Highly recommended for your readers from Prep upwards and I would strongly suggest sharing the information on this one with your community via newsletter or socials as well as ensuring your guidance officer/counsellor has a copy to hand. Extensive teaching materials available as attached.
They tell me Xmas is rapidly drawing closer – but what is even closer than that is the end of the school year. Most of us are now mid-term so that dreaded moment of finding a gift for your child’s teacher is nigh, and while, of course we don’t mind endless scented candles, bath bombs, potted succulents and so on, what would be really appreciated is a generous voucher to the nearest bottle shop -ok ok, so maybe not everyone wants that.
If you do have a small person and want to show your grateful thanks to their teacher, this is just the sweetest gift with Eric Carle’s inimitable artwork and some simple text that will resonate. Not having a small person any longer – The Kid is gearing up for her final year of school, and as her teacher is me, it would be quite redundant really – this is a gift for a special friend who just also happens to be one of the most superlative teachers I’ve ever had the privilege to know.
And really – for the small price of $12.99 – you could afford to bung it in with a bottle of something to enjoy as well.
Don’t miss out on getting this – and though I say it makes a lovely gift, it certainly won’t hurt to add it to your library or classroom collection as well. I think the kiddos will love reading it and telling their own teacher what it is they love about her or him.
It has been fantastic in recent years to see the growth in girls becoming more interested in science disciplines. I know I have loved running my Geek Girls groups and hosting events from Tech Girls and the like. And it is equally pleasing to see more and more schools including state primary schools having dedicated STEM specialist lessons. While we may not (many of us) have a whole heap of time in classroom programs to divert to spontaneous topics of interest, this is a book that will easily springboard into these areas.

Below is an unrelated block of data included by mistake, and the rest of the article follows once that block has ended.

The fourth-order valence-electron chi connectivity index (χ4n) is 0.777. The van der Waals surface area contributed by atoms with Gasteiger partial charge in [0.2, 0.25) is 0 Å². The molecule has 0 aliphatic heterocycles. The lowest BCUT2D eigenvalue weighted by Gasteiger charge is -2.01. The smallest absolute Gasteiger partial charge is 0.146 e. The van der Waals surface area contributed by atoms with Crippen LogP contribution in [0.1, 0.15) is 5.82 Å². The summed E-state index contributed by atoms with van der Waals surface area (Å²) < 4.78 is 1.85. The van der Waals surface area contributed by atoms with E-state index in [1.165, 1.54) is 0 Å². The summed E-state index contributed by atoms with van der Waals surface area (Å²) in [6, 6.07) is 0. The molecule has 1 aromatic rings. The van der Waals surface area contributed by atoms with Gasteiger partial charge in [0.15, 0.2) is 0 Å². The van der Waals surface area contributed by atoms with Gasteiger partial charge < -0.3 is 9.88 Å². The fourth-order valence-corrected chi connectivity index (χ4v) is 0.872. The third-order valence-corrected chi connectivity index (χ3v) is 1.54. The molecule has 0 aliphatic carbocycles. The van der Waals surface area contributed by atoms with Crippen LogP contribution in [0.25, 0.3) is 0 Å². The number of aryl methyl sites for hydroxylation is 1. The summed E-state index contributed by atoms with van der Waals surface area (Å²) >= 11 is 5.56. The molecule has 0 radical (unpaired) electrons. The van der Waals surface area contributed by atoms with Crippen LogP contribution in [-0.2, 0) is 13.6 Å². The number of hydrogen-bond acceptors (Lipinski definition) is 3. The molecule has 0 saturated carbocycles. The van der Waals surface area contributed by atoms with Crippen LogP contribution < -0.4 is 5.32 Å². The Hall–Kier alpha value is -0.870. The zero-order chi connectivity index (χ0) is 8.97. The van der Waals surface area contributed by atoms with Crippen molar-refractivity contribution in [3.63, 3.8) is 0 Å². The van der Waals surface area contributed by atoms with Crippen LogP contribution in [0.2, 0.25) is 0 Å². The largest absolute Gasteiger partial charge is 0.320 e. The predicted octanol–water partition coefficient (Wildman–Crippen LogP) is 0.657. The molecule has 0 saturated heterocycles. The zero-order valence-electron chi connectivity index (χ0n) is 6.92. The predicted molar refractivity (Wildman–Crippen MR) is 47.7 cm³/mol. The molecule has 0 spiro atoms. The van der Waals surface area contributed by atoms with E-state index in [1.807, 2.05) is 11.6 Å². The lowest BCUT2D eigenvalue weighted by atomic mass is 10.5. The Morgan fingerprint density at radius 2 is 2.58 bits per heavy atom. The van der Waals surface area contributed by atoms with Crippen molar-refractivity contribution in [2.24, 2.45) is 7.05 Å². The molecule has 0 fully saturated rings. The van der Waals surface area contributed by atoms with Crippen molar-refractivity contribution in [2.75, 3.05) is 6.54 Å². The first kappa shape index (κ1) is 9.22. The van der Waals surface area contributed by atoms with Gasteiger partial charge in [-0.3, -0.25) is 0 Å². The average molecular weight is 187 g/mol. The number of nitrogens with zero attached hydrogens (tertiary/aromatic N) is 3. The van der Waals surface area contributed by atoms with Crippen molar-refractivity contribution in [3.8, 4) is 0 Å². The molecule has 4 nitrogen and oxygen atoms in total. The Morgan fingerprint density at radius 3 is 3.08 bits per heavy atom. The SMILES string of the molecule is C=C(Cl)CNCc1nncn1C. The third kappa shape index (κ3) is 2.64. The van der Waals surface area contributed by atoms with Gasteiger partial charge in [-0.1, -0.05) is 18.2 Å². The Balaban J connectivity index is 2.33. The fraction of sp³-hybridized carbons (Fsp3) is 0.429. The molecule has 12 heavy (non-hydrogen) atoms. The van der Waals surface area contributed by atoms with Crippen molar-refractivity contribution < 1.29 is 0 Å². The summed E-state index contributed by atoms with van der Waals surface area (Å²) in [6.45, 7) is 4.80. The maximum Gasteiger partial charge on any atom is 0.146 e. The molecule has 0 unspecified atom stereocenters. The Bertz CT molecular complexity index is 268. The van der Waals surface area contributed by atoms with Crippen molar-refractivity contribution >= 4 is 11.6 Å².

I road-tested this one this week with a fairly rambunctious Year 2 class I was with (they were out of sorts after a couple of disruptive days and one not-so-effective relief teacher the day before me) but they were all, even to the ‘liveliest’ really engaged with this and it was a very effective read-aloud to settle them after a break. We didn’t have much time to spare in the program the teacher had provided but I stole some to have them ‘monster-fy’ one of their own toys and draw the result. FrankenToys (example) is a really fun activity I have run in library lunchtimes and both littles and bigs enjoy it and all you need is some old toys and some constructions material like hot glue guns.
Frankie is a truly dedicated young scientist, always researching, hypothesising and testing, with her much-loved partner, Bear, always on watch from the shelf. But Frankie really wishes that she and Bear could really talk to each other and that he could become more than just a silent partner. After much experimentation, she comes up with a formula that she’s sure will work – and it does! – only not quite in the way she anticipated. Suddenly, instead of cute, fuzzy Bear she has a great, green, angry monster Bear, intent on eating everything and wrecking a lot as he goes along. Time to come up with another potion – and fast!! It’s certainly a nice twist on friendship and also, arguably, being satisfied with our friends, just as they are. It is also an apt lesson in perseverance and resilience – two qualities high on every school’s values list.